Wednesday, April 23, 2014

Post Boston Perspectives

We runners often define success in terms of the good races we have or the absence of bad races.  We learn over time, however, that success is not always black or white.

In my early running years, it was simple.  There were bad races and they were decimating.  A bad race equaled failure.

Over some period of years, bad races were all I expected.  Those were the years I was convinced I would never be as fast as when I was younger and lighter.  A bad race then was resigning to defeat.

As of April 21, 2014, a bad race does not exist.  Failure does not exist.

There are only learning opportunities.  

There are only experiences to draw from.

I run with many Boston veterans.  All of them said "do not go out too fast."  All of them said the downhills early are tricky.  I listened, but I had to run 26.2 miles on that course to learn.  

To learn that Boston is a really tough course to PR on as a first-timer.  

To learn that Boston is an experience to live in and harness and embrace for what it is, and not try to turn it into everything at once - the fastest marathon ever, the most cathartic running experience, the last marathon, the "epic finale" (all as I had built it up to be in my mind).

Learning from Others

The individual whose race taught me the most in Boston was a man we all know by now.  But I never saw him once on the course.  It was a man I never had a chance to speak with after the race.  It was a man who quite honestly I forgot was even there.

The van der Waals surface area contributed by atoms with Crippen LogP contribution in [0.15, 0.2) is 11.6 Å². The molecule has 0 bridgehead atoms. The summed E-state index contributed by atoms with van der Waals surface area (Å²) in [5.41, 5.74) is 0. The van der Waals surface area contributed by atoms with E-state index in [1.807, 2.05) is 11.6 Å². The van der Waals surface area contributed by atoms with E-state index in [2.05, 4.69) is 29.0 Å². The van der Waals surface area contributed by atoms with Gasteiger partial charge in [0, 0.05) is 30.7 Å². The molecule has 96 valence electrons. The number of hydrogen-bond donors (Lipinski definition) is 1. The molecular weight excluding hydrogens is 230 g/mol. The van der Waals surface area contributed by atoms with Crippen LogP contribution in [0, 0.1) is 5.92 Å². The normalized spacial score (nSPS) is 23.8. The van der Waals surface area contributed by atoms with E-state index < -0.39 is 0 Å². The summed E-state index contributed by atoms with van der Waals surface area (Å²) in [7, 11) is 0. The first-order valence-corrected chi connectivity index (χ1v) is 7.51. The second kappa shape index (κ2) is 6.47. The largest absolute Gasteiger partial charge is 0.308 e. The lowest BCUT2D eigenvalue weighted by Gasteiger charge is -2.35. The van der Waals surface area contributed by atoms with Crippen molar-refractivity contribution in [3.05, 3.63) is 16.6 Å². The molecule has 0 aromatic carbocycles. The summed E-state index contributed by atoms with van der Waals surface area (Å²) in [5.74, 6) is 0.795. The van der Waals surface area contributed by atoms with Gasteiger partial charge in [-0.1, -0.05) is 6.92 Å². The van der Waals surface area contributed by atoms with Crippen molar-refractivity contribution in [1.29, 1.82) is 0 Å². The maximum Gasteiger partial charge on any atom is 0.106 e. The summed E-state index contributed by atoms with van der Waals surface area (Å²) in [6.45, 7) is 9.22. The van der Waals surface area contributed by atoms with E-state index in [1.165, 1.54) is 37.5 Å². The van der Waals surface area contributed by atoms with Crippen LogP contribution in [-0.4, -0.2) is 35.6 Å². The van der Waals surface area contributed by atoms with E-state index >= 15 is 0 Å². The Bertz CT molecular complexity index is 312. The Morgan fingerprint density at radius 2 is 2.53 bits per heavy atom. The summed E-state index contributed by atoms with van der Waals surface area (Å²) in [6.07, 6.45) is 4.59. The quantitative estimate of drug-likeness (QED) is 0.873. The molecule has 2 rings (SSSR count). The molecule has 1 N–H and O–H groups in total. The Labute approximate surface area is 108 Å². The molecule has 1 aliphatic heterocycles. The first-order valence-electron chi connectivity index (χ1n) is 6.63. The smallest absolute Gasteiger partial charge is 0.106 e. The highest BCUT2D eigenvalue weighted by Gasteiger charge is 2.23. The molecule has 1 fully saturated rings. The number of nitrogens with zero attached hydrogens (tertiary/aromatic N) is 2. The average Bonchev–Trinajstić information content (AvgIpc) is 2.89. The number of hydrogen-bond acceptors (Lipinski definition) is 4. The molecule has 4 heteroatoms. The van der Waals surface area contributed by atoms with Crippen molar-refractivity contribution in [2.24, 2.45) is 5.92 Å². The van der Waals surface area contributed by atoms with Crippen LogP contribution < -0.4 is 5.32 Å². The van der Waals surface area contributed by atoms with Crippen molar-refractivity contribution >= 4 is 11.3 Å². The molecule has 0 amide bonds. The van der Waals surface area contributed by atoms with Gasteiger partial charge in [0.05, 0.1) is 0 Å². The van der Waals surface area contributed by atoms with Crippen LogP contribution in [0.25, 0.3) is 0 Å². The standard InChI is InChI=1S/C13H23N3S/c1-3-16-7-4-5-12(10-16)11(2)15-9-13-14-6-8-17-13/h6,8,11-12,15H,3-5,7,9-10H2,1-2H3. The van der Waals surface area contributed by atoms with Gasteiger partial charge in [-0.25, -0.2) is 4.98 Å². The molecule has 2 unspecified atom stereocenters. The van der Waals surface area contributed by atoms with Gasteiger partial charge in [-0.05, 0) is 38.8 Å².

It was Meb.

Meb has run some incredible races when it has counted the most, but compared to the other favorites in the field, he had some of the slowest PRs.  

At 38, he was of an age we typically consider "past the prime years" for winning major marathons.

He proved everyone wrong.  

He proved that my age is another beginning for me, not an end.  That improvement is a continuous never-ending process. had a great story about teamwork which you may have read by now (but if you haven't I really encourage it).  Running much of the time is solitary pursuit, but we can only achieve so much on our own.  Having the support and camaraderie of others enriches our experiences much further.  I enjoyed spending the weekend with others, some of whom I was just meeting for the first time - meeting for drinks and dinner, or having a few other runners as sounding boards for after the race.

Say goodbye to bad races

The two words "bad race" are banned from my lexicon.  "Failure" is banned.  There are only the building blocks for future success.

And this is what success looks like.

Meb Keflezighi
first American winner since 1983

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